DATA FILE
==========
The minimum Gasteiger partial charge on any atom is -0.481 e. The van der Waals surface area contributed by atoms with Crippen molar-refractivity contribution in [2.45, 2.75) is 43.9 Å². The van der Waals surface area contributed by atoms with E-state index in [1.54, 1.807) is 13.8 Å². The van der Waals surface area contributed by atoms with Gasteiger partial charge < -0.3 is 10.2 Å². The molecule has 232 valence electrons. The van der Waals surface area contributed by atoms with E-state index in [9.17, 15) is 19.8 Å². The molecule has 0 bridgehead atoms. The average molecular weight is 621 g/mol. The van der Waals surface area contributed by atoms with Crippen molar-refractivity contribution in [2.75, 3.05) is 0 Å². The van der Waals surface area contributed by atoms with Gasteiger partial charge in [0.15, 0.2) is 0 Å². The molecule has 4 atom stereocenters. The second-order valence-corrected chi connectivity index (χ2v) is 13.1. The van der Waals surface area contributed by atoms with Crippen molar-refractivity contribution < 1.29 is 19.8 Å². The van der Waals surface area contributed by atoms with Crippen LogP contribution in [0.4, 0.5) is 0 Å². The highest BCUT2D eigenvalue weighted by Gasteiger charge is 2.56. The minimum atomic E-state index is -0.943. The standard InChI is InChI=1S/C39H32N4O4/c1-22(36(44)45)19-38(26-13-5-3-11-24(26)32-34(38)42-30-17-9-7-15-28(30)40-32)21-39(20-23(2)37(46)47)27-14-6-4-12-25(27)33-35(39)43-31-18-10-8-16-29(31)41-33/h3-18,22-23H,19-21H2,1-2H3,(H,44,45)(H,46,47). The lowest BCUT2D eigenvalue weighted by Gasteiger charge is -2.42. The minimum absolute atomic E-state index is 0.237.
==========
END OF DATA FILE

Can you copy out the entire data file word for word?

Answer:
The minimum Gasteiger partial charge on any atom is -0.481 e. The van der Waals surface area contributed by atoms with Crippen molar-refractivity contribution in [2.45, 2.75) is 43.9 Å². The van der Waals surface area contributed by atoms with E-state index in [1.54, 1.807) is 13.8 Å². The van der Waals surface area contributed by atoms with Gasteiger partial charge < -0.3 is 10.2 Å². The molecule has 232 valence electrons. The van der Waals surface area contributed by atoms with E-state index in [9.17, 15) is 19.8 Å². The molecule has 0 bridgehead atoms. The average molecular weight is 621 g/mol. The van der Waals surface area contributed by atoms with Crippen molar-refractivity contribution in [2.75, 3.05) is 0 Å². The van der Waals surface area contributed by atoms with Gasteiger partial charge in [0.15, 0.2) is 0 Å². The molecule has 4 atom stereocenters. The second-order valence-corrected chi connectivity index (χ2v) is 13.1. The van der Waals surface area contributed by atoms with Crippen molar-refractivity contribution < 1.29 is 19.8 Å². The van der Waals surface area contributed by atoms with Crippen LogP contribution in [0.4, 0.5) is 0 Å². The highest BCUT2D eigenvalue weighted by Gasteiger charge is 2.56. The minimum atomic E-state index is -0.943. The standard InChI is InChI=1S/C39H32N4O4/c1-22(36(44)45)19-38(26-13-5-3-11-24(26)32-34(38)42-30-17-9-7-15-28(30)40-32)21-39(20-23(2)37(46)47)27-14-6-4-12-25(27)33-35(39)43-31-18-10-8-16-29(31)41-33/h3-18,22-23H,19-21H2,1-2H3,(H,44,45)(H,46,47). The lowest BCUT2D eigenvalue weighted by Gasteiger charge is -2.42. The minimum absolute atomic E-state index is 0.237.